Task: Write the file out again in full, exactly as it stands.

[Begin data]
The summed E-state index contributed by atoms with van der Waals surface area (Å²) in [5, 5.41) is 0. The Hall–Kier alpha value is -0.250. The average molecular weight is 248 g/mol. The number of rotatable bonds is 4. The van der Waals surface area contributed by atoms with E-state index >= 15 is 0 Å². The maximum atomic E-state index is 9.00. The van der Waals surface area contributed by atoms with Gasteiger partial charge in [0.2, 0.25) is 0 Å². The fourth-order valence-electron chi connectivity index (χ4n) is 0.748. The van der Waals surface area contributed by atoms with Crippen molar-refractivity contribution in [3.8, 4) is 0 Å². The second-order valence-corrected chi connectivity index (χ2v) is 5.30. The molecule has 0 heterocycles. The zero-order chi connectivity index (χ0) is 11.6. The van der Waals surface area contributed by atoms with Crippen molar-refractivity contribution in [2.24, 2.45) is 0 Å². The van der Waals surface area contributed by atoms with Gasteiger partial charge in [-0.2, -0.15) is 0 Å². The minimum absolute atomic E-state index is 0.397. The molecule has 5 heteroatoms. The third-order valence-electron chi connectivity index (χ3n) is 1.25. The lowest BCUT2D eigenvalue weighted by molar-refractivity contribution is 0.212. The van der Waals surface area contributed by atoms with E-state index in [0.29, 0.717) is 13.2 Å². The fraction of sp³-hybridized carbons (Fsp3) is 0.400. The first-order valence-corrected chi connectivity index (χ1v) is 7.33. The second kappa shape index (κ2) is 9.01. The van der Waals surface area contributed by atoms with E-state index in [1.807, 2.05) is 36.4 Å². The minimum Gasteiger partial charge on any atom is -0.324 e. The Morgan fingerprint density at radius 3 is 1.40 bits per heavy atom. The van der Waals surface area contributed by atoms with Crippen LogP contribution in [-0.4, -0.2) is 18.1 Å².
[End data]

The summed E-state index contributed by atoms with van der Waals surface area (Å²) in [5, 5.41) is 0. The Hall–Kier alpha value is -0.250. The average molecular weight is 248 g/mol. The number of rotatable bonds is 4. The van der Waals surface area contributed by atoms with E-state index >= 15 is 0 Å². The maximum atomic E-state index is 9.00. The van der Waals surface area contributed by atoms with Gasteiger partial charge in [0.2, 0.25) is 0 Å². The fourth-order valence-electron chi connectivity index (χ4n) is 0.748. The van der Waals surface area contributed by atoms with Crippen molar-refractivity contribution in [3.8, 4) is 0 Å². The second-order valence-corrected chi connectivity index (χ2v) is 5.30. The molecule has 0 heterocycles. The zero-order chi connectivity index (χ0) is 11.6. The van der Waals surface area contributed by atoms with Crippen molar-refractivity contribution in [2.24, 2.45) is 0 Å². The van der Waals surface area contributed by atoms with Gasteiger partial charge in [-0.2, -0.15) is 0 Å². The minimum absolute atomic E-state index is 0.397. The molecule has 5 heteroatoms. The third-order valence-electron chi connectivity index (χ3n) is 1.25. The lowest BCUT2D eigenvalue weighted by molar-refractivity contribution is 0.212. The van der Waals surface area contributed by atoms with E-state index in [0.29, 0.717) is 13.2 Å². The fraction of sp³-hybridized carbons (Fsp3) is 0.400. The first-order valence-corrected chi connectivity index (χ1v) is 7.33. The second kappa shape index (κ2) is 9.01. The van der Waals surface area contributed by atoms with E-state index in [1.807, 2.05) is 36.4 Å². The minimum Gasteiger partial charge on any atom is -0.324 e. The Morgan fingerprint density at radius 3 is 1.40 bits per heavy atom. The van der Waals surface area contributed by atoms with Crippen LogP contribution in [-0.4, -0.2) is 18.1 Å².